Tim Minchin at Just for Laughs | Live review
When Just for Laughs tickets went on sale in April, Aussie musical comic Tim Minchin instantly sold out five nights at Lincoln Hall (although additional seats were later released) and now I understand the fuss. Minchin is a bright, fearless performer with an outstanding audience rapport and vivid point-of-view. But before I get started, may I just say what a pleasure it was to see comedy at Lincoln Hall? The rock venue created floor seating for the show and Minchin himself requested that there be no in-and-out privileges during his set. It was the perfect vibe for an intimate comedy show. Lincoln Hall: Please, please, please book more comedy!
Now onward to Minchin. I've seen clips of the U.K-born, Aussie bred comic over the years, but they never really quite do the barefoot pianist with unkempt hair and eyeshadow real justice. You have to see him live. Minchin came onstage to an instant standing ovation and wrly commented, "It can really only get worse. I promise I'll do it slowly." But it just got better. Minchin began the night with a healthy dose of self parody with Rock n' Roll Nerd, a jaunty ballad full of middle-class angst and self-effacing one-liners like, "He has no drinking problem and no drug addiction, unless you count the drugs they put in chicken." Minchin followed this with his "work-in-progress" Cont—it seems like an angry rant against minorities until Minchin lets us in on the joke, re-singing it with new lyrics that put the first round of lyrics into hilarious explanatory context.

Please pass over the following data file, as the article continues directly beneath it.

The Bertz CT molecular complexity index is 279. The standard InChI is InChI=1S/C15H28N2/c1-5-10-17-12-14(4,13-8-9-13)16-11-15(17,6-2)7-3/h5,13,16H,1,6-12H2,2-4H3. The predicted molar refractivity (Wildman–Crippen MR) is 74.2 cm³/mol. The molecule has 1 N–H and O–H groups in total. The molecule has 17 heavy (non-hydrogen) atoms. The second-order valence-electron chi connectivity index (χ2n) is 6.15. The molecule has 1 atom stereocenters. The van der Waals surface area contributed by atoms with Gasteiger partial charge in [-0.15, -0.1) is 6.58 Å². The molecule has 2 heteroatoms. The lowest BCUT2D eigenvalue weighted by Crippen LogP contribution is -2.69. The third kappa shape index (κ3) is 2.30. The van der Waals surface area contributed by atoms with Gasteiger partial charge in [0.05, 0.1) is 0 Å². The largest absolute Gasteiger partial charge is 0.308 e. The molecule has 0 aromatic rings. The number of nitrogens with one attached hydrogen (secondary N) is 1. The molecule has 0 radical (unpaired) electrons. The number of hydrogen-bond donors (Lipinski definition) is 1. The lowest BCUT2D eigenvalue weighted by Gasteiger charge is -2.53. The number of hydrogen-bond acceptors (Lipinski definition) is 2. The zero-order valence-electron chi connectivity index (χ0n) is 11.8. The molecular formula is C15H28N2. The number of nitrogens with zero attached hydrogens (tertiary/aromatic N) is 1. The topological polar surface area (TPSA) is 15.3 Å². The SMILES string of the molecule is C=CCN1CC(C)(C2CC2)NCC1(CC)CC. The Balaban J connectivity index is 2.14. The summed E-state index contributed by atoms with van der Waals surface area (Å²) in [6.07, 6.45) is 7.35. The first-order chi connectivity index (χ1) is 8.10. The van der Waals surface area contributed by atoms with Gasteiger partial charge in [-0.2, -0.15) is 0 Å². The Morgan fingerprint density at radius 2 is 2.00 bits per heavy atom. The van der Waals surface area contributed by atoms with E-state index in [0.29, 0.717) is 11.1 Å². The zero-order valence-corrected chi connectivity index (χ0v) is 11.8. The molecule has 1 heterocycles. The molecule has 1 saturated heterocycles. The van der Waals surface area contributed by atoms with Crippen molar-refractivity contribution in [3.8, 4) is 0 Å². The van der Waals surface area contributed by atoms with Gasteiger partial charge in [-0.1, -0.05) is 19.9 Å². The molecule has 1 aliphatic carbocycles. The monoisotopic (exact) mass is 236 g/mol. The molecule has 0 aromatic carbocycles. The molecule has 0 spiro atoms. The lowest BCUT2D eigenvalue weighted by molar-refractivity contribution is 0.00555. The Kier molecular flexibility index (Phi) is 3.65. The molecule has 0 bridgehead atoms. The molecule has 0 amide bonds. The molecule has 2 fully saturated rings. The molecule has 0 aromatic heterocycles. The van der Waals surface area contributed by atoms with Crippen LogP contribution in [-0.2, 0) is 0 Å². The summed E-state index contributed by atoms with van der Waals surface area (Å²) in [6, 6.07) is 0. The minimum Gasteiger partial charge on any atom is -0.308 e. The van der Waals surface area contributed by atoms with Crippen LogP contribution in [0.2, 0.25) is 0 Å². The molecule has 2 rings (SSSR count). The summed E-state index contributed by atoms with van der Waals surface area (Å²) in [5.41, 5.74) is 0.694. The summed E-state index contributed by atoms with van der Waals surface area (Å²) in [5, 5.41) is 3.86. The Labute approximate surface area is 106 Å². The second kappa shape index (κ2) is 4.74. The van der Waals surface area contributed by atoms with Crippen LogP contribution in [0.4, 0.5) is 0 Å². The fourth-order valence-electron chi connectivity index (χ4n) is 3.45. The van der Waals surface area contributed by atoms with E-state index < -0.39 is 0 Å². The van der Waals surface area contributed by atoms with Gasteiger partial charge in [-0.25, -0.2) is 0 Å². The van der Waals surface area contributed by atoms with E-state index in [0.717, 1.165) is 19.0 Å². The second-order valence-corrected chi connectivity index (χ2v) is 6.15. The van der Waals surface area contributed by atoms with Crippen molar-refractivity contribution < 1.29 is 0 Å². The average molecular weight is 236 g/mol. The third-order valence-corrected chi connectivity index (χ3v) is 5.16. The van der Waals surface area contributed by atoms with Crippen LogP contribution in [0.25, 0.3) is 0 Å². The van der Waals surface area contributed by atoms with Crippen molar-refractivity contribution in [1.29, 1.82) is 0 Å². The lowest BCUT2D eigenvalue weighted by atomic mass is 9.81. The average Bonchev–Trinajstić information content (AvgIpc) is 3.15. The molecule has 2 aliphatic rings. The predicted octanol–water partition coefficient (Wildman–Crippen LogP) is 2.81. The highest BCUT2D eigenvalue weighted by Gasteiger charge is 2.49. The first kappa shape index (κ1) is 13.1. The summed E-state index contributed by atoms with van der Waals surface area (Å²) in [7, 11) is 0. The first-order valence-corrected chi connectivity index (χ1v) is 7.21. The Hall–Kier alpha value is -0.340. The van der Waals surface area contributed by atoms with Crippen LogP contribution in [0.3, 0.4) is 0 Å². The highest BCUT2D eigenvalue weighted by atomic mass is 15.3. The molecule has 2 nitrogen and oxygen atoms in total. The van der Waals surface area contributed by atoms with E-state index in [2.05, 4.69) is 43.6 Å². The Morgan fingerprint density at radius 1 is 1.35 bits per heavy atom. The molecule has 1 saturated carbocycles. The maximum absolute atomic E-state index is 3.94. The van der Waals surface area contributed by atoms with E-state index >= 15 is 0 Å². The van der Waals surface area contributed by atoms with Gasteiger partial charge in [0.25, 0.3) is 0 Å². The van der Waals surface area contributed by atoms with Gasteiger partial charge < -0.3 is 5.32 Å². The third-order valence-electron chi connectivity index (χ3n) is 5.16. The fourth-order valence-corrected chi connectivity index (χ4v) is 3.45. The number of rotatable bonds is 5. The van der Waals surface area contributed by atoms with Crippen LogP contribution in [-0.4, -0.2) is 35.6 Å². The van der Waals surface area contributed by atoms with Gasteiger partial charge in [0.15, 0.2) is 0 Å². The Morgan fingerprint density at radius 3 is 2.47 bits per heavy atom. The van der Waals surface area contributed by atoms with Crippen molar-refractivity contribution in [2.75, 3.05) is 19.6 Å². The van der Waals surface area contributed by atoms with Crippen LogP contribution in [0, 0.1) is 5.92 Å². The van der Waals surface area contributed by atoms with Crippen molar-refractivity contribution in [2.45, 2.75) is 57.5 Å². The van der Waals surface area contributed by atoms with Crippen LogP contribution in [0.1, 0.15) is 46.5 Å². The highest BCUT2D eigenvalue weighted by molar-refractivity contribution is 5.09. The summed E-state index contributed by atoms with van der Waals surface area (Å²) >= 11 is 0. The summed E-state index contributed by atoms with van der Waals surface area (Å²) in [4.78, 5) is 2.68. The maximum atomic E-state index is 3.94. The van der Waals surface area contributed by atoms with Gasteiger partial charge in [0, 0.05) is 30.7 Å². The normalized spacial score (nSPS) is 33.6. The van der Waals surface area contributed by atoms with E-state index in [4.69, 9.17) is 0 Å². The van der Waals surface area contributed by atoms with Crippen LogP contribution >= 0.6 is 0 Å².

Minchin is equally nimble off the piano as when bantering with the audience, dashing around stage (including an impressive leap up onto a five-foot speaker) and firing off one-liners. In one bit, he railed against spam emails. "Can you believe they tried to tell me I needed a penis enlargement kit," he quipped. "I'm perfectly happy with the penis enlargement kit I already have." He also told the story of the fear he instills in his adopted daughter (completely made up, of course) as a seque into another song.
Minchin has opinions, too. His Pope Song is as anti-Catholic and anti-religious as it gets and Minchin revels in his atheism (or agnosticism at the very least). Yet as brash as his lyrics can be, he sells even the harshest of songs with a wink and a smile. As Minchin repeatedly refers to His Holiness as a motherfucker, we can't help but hum along and tap our feet. This is in part due to Minchin's skills in tickling the ivories. Part of his charm is the ability to jump musical styles. In his 90-minute set, Minchin's ditties offered a hat tip to jazz, slam poetry, pop, musical theater, ragtime and more.
The crowd was made up mostly of die-hards who clearly relished the long wait to see Minchin in Chicago and knew every song by heart. For the fans who have tickets to his four remaining shows, consider youself lucky. If you've got tickets but have no idea who Minchin is, consider yourself even luckier.